An in-depth study of European immigrants to Canada during the Cold War, Gatekeepers explores the interactions among these immigrants and the “gatekeepers”–mostly middle-class individuals and institutions whose definitions of citizenship significantly shaped the immigrant experience. Iacovetta’s deft discussion examines how dominant bourgeois gender and Cold War ideologies of the day shaped attitudes towards new Canadians. She shows how the newcomers themselves were significant actors who influenced Canadian culture and society, even as their own behaviour was being modified.
Generously illustrated, Gatekeepers explores a side of Cold War history that has been left largely untapped. It offers a long overdue Canadian perspective on one of the defining eras of the last century.
Contains a sizable compendium of primary and secondary sources, archival information, and film titles, clearly a boon to teachers and designers of curriculum units.
– *Canadian Literature *
The richness of this book lies in its analysis of rarely documented details of Canadian life during the Cold War, particularly among displaced persons from Eastern Europe. … Gatekeepers is a valuable resource regarding the history of anti-communism in Canada, postwar ethnicity, the roots of state sanctioned multi-culturalism, and the effects of forced assimilation.
– *The Beaver *
Iacovetta’s take on citizenship reflects a turn from what might be thought of as a celebratory mood of struggle and achievement in immigration studies toward a more edgy, critical view of the whole process of integration… Should give hope to those seeking change in contemporary society.
– Literary Review of Canada
Serves as a salutary and timeless lesson to us as we seek to realize the enormous economic, social, and cultural benefits of liberal immigration policies while addressing the real but limited risks to national security that such policies entail.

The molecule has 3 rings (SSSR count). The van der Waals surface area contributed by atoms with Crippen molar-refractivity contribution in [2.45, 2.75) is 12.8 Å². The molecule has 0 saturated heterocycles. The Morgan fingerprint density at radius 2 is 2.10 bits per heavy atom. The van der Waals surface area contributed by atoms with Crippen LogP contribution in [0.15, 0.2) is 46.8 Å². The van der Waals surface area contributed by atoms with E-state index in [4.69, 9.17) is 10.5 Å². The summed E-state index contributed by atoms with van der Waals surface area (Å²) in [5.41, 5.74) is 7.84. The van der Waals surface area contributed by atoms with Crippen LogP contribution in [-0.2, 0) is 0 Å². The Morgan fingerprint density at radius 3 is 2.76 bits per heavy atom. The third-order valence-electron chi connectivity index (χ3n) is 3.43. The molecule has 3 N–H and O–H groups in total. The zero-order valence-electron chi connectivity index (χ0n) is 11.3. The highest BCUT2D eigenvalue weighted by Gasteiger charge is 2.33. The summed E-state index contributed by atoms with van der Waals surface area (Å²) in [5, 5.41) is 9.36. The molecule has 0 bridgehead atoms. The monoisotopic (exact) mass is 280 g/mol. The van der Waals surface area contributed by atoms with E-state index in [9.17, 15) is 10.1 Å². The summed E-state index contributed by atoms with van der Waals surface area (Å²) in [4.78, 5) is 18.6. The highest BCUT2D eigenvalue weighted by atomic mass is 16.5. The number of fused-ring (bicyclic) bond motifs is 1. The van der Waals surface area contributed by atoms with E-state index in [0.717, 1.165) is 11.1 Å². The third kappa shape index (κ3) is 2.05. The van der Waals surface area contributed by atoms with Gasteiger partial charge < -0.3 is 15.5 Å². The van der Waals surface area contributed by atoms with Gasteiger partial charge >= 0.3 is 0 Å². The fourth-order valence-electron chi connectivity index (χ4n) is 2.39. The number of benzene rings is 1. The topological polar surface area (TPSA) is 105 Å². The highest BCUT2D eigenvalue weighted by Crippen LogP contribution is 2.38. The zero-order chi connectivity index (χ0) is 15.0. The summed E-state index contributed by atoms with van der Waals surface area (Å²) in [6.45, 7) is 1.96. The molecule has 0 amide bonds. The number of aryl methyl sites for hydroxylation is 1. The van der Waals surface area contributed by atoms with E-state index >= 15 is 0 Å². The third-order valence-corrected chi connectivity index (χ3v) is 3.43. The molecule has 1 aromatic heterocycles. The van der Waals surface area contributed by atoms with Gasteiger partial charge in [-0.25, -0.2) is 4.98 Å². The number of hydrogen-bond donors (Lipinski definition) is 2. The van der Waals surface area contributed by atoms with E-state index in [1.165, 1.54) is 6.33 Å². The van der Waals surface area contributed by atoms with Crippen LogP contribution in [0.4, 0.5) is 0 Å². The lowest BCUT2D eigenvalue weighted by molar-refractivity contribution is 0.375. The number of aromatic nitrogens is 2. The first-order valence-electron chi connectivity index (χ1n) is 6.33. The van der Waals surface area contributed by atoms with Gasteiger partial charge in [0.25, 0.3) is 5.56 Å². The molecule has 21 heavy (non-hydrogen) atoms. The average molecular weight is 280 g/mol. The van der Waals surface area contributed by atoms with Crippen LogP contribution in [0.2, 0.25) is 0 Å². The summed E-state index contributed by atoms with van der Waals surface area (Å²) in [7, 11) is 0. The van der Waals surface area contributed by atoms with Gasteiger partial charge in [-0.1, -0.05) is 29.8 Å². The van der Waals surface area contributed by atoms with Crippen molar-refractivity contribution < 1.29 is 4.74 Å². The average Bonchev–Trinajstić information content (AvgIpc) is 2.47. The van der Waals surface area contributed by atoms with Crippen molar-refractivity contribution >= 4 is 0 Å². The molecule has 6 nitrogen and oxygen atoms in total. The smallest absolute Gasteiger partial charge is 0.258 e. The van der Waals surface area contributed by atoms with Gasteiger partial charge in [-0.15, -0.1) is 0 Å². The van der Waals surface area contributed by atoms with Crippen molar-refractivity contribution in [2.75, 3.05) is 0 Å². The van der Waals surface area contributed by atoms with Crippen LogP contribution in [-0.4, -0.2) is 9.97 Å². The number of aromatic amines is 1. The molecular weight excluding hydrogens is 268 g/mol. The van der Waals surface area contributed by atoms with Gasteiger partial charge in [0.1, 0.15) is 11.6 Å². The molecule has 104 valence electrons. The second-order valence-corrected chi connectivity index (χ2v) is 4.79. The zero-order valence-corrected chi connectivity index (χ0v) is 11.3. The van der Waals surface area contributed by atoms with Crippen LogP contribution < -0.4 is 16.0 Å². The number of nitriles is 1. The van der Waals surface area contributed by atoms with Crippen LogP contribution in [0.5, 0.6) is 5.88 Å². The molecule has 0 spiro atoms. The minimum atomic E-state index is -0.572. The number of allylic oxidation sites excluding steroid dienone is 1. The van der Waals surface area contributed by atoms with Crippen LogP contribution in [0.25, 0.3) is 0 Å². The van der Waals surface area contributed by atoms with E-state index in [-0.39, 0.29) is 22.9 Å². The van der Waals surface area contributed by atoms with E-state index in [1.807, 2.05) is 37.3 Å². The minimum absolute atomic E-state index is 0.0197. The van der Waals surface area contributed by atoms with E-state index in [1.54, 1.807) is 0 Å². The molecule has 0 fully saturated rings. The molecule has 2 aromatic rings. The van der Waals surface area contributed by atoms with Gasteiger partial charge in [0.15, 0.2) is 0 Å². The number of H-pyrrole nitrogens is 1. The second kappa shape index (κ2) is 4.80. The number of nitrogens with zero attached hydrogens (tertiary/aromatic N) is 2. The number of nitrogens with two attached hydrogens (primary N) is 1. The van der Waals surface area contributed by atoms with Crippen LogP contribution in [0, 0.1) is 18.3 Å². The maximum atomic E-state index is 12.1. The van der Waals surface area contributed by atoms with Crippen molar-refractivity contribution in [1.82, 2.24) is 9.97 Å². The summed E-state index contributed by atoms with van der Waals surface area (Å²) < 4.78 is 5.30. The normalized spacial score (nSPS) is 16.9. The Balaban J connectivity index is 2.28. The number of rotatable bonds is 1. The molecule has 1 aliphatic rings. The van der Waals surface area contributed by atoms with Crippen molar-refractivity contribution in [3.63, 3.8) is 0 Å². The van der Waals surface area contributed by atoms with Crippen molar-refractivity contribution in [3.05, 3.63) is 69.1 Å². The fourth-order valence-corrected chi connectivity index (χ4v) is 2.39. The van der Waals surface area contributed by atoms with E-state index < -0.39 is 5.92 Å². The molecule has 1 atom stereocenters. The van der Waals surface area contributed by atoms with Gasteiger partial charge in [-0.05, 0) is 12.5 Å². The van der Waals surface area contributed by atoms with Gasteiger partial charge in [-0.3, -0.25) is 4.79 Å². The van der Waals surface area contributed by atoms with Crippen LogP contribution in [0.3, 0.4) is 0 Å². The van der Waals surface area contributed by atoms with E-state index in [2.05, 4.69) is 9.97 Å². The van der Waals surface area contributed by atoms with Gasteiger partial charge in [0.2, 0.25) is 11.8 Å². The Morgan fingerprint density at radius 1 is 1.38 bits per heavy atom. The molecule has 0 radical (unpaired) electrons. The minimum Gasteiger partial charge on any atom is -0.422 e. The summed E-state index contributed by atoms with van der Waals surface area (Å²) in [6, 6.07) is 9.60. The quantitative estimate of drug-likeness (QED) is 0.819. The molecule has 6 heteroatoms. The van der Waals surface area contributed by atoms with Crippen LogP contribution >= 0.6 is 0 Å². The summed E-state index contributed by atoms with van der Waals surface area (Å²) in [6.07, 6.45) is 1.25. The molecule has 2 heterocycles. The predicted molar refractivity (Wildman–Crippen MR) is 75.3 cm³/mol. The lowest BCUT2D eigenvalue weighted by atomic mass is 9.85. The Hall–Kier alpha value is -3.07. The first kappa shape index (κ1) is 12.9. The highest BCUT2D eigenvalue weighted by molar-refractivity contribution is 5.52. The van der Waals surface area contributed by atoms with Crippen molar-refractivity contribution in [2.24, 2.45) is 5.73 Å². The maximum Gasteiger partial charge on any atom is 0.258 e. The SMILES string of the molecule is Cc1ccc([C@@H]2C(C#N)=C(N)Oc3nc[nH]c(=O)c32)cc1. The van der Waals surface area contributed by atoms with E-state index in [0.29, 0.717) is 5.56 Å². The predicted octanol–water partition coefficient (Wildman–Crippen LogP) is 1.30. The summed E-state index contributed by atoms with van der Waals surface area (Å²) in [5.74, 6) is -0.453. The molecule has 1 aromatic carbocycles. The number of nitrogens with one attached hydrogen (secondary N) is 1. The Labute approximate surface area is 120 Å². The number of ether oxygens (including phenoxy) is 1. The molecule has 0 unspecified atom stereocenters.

– American Historical Review
An important addition to immigration history in North America … adds significantly to our understanding of the postwar immigration story. This is a dynamic and innovative study of a period that has just begun to attract its rightful analysis.
– *Journal of American Ethnic History *
|Preface and Acknowledgements|
|Chapter 1||Mass Immigration and the Remaking of the Postwar Nation|
|Chapter 2||Press Narratives of Migration: From Scarcity and Red Slavery to Oranges and Humanity|
|Chapter 3||Defining the Agenda: Professional Discourses of Integration and Citizenship|
|Chapter 4||Institutional Gatekeepers: Democratic Pluralism or Ethnic Containment?|
|Chapter 5||Tactics of Close Liaison: Political Gatekeepers, the Ethnic Press, and Anti-Communist Citizens|
|Chapter 6||Culinary Containment?: Cooking for the Family, Democracy, and Nation|
|Chapter 7||Shaping the Democratic Family: Popular Advice Experts and Settlement House Workers|
|Chapter 8||From Newcomers to Dangerous Foreigners: Containing Deviant and Violent Men|
|Chapter 9||The Sexual Politics of Survival and Citizenship: Social Workers, Damaged Women, and Canada's Moral Democracy|
|Chapter 10||Guarding the Nation's Security: On the Lookout for Femmes Fatales, Scam Artists, and Spies|
|Chapter 11||Peace and Freedom in Their Steps|
|Abbreviations Used in the Photo Captions|